While you're at your computer, why not make up a list of questions that they can answer. Some examples might be: Favorite color?, Favorite Sports Team?, Favorite Christmas memory?, Memories of Grandma or Grandpa? The answers will give your family history that personal touch and it is a jumping off place for getting to know that cousin that you haven't seen in years. Other sources for information might include a family bible or the memory of some other member of your family.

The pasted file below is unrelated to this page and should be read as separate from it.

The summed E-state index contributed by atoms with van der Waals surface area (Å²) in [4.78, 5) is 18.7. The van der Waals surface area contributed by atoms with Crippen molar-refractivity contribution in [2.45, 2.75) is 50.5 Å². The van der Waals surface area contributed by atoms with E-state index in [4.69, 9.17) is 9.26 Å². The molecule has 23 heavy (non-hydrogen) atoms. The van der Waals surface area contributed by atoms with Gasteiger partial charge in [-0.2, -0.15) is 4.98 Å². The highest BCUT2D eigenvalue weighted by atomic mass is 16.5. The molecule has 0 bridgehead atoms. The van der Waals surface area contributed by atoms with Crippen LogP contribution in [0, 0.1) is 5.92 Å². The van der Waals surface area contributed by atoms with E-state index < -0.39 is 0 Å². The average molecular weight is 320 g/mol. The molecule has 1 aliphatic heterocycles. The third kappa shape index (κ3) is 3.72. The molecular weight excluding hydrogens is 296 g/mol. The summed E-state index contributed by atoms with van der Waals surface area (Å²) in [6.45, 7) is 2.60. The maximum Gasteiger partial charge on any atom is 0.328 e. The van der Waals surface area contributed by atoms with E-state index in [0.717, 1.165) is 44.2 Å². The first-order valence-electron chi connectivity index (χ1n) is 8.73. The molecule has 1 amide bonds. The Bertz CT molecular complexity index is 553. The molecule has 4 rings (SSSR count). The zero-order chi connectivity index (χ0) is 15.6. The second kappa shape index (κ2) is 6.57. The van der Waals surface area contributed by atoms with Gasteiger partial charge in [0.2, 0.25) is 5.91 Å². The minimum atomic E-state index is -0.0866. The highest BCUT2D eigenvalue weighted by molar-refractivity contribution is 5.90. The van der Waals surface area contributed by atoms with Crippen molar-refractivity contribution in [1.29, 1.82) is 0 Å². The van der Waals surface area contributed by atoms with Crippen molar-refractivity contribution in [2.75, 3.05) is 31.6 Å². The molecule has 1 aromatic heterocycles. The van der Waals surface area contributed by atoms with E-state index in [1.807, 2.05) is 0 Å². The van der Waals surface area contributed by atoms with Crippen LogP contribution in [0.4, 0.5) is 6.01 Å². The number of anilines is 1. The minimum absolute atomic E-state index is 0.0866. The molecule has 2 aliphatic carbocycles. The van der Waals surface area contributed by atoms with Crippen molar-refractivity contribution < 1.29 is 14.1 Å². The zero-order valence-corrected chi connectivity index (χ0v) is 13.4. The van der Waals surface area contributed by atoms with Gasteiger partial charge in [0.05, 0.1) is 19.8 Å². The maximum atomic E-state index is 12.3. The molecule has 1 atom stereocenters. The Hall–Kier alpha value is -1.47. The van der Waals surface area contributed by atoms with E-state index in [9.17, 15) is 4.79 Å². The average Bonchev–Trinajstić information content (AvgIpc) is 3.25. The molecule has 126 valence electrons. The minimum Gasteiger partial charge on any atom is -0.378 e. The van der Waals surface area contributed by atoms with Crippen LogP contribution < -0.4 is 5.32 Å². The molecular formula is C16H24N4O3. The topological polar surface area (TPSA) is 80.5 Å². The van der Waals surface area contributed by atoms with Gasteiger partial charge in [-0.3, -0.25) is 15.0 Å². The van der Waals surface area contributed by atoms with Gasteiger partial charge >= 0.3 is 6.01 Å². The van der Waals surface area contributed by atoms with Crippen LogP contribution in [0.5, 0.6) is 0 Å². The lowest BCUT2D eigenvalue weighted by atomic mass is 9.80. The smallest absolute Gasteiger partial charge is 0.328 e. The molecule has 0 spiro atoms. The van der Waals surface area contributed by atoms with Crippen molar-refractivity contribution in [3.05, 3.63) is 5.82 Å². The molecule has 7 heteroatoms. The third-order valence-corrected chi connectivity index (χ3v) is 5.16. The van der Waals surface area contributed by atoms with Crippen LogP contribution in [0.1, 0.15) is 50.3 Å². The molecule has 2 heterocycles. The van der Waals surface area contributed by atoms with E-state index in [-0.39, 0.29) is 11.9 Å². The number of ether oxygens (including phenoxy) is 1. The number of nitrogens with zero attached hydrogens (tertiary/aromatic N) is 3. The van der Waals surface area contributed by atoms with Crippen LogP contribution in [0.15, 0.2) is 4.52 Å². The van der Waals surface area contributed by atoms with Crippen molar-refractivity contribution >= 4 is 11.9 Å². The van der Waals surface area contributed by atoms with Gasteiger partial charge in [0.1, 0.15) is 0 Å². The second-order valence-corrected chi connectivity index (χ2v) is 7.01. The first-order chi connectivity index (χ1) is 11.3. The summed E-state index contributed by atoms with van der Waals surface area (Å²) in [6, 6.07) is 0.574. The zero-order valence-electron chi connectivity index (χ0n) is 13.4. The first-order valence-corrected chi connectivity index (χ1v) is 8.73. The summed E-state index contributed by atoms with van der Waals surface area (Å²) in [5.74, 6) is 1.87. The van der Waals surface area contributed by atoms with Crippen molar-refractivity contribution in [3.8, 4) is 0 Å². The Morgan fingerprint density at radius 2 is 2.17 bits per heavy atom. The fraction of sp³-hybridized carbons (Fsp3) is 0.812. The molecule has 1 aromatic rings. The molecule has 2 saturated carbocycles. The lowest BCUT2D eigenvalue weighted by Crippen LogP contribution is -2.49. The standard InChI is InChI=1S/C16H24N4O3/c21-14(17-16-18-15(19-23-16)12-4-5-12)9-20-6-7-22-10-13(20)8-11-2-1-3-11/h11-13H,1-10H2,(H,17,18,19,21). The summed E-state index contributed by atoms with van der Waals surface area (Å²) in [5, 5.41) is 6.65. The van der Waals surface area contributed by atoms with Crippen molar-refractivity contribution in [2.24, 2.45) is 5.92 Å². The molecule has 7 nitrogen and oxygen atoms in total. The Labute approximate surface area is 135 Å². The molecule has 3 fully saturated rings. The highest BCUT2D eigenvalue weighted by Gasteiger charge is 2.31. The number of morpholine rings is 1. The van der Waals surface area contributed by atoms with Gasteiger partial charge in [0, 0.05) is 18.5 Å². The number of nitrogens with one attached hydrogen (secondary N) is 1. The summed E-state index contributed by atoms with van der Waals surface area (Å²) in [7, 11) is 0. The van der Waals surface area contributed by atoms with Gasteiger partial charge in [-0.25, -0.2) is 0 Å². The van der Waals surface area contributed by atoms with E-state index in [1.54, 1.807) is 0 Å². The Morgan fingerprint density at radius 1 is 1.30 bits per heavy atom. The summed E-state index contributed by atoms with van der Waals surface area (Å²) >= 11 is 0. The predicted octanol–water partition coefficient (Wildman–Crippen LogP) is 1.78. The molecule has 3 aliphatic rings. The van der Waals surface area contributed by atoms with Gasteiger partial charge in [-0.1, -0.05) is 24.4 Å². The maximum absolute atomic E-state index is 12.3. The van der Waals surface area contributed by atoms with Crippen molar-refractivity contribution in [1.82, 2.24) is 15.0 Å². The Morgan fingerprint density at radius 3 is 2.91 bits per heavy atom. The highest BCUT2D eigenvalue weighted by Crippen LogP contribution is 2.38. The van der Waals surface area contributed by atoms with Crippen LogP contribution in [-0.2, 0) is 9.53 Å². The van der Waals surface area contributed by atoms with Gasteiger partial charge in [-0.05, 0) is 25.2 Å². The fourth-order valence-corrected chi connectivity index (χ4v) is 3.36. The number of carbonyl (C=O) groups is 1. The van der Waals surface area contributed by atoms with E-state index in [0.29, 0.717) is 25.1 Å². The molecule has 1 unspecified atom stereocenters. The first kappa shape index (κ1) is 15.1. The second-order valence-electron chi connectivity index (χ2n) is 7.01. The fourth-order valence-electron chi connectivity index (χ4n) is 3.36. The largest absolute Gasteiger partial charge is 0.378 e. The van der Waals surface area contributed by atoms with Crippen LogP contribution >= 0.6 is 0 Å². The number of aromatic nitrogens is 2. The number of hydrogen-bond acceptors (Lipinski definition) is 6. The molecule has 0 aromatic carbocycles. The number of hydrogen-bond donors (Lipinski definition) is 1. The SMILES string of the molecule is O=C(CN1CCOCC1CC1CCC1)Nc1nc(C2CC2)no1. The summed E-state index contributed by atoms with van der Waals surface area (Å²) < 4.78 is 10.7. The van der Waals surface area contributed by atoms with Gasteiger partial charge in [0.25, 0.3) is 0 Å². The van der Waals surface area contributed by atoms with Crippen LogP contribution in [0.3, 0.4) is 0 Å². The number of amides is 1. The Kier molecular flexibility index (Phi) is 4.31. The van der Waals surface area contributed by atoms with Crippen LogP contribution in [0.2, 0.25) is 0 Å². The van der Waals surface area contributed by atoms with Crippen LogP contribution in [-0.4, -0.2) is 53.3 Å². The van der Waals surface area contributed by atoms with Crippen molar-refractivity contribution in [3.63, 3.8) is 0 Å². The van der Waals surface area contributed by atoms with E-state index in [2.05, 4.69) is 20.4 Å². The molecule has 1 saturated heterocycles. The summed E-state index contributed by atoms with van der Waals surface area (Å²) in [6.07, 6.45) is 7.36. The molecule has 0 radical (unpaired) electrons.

Ok, if you have been following along you have now entered the information for three generations in your database. Now would be the time to start printing out what you have entered. First, print out a Family Page for yourself and your family, then an individual sheet for each member of your family. Using a three ring hole punch, add these to your three ring binder. Now put in a pocket folder for pictures. Go get those family photos and add group shots in the family page folder and individual shots in each member of the families folder. You will do this for each family in your database. Remember the last name, for genealogy purposes, is called a surname. Make a title page on your computer for each surname to act as a divider for each family. This will help you to keep things organized. In your photo folder, you might also want to place a copy of the birth certificates you have. These are called credentials, it shows future generations where you got your information. Credentials can be land deeds, death certificates, burial records, Church records, or any written paperwork documenting a fact.